Angry students at Yale University are demanding that the Ivy League school completely revamp its core classes for English majors.
Specifically, the aggrieved students want to abolish the storied Major English Poets courses that have long been staples of the university’s English department.
According to a petition posted online, the students believe that the courses feature too many “white male authors,” such as Geoffrey Chaucer, William Wordsworth, Edmund Spenser, Alexander Pope, John Milton, and T.S. Eliot. In other words, too many major English poets.
The lack of diversity among the course material, the petition argues, “actively harms all students,” and is “especially hostile to students of color,” and discourages them from becoming English majors as a result.
The students want to replace the poetry courses with a “refocused” curriculum that focuses on early modern literature “relating to gender, race, sexuality, ableism, and ethnicity.”
The petition continues:
It’s time for the English major to decolonize — not diversify — its course offerings. A 21st century education is a diverse education: we write to you today inspired by student activism across the university, and to make sure that you know that the English department is not immune from the collective call to action.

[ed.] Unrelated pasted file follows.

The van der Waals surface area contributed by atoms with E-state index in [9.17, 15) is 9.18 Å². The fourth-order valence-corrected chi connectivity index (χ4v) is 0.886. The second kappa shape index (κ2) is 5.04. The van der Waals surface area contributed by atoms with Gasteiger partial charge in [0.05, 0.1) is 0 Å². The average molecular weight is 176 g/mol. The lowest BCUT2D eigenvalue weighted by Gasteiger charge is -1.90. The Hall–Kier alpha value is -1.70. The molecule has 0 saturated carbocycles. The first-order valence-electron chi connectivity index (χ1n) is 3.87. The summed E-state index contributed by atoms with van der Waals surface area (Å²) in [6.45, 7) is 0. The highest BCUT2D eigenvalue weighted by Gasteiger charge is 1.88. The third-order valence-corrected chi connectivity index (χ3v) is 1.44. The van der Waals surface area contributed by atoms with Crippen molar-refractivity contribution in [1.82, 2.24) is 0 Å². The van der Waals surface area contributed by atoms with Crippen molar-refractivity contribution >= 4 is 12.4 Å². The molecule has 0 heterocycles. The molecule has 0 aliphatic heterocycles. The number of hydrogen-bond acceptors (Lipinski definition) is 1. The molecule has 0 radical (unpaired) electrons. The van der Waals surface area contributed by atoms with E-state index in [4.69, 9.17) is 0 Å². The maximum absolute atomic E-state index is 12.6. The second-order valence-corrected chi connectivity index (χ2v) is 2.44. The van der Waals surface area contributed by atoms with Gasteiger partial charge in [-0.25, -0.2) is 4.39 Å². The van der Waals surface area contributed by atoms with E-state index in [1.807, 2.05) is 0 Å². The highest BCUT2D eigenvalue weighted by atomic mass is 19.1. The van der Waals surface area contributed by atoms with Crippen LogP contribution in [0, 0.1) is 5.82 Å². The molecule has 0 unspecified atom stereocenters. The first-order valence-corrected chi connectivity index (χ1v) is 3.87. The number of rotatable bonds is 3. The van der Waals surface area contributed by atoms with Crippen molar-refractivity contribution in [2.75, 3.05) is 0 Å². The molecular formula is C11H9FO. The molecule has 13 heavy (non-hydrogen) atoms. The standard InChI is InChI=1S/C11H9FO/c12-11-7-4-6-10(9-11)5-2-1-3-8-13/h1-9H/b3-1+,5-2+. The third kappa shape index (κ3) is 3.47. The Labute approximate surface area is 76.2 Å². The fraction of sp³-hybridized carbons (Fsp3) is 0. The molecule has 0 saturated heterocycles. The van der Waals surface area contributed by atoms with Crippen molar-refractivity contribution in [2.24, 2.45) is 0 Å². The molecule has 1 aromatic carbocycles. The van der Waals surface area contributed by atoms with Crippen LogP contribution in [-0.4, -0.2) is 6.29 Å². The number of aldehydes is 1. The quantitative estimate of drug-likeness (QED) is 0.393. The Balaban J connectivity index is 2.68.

It is our understanding that the faculty must vote in order to reconsider the major’s requirements — considering the concerns expressed here and elsewhere by undergraduate students, we believe it would be unethical for any member of the faculty, no matter their stance on these issues, to vote against beginning the reevaluation process. It is your responsibility as educators to listen to student voices. We have spoken. We are speaking. Pay attention.
The petition probably won’t lead to any significant changes. Yale is not likely to budge, given its small-c conservative nature with respect to academics. But even if they were so inclined, there just doesn’t seem to be a lot of leeway in terms of includes works from openly transgender author in the early modern era.
As Katy Waldman writes at Slate: “If you want to become well-versed in English literature, you’re going to have to hold your nose and read a lot of white male poets,” even if the canon is decidedly more racist, sexist, etc., than modern society would allow. That’s just the way it is.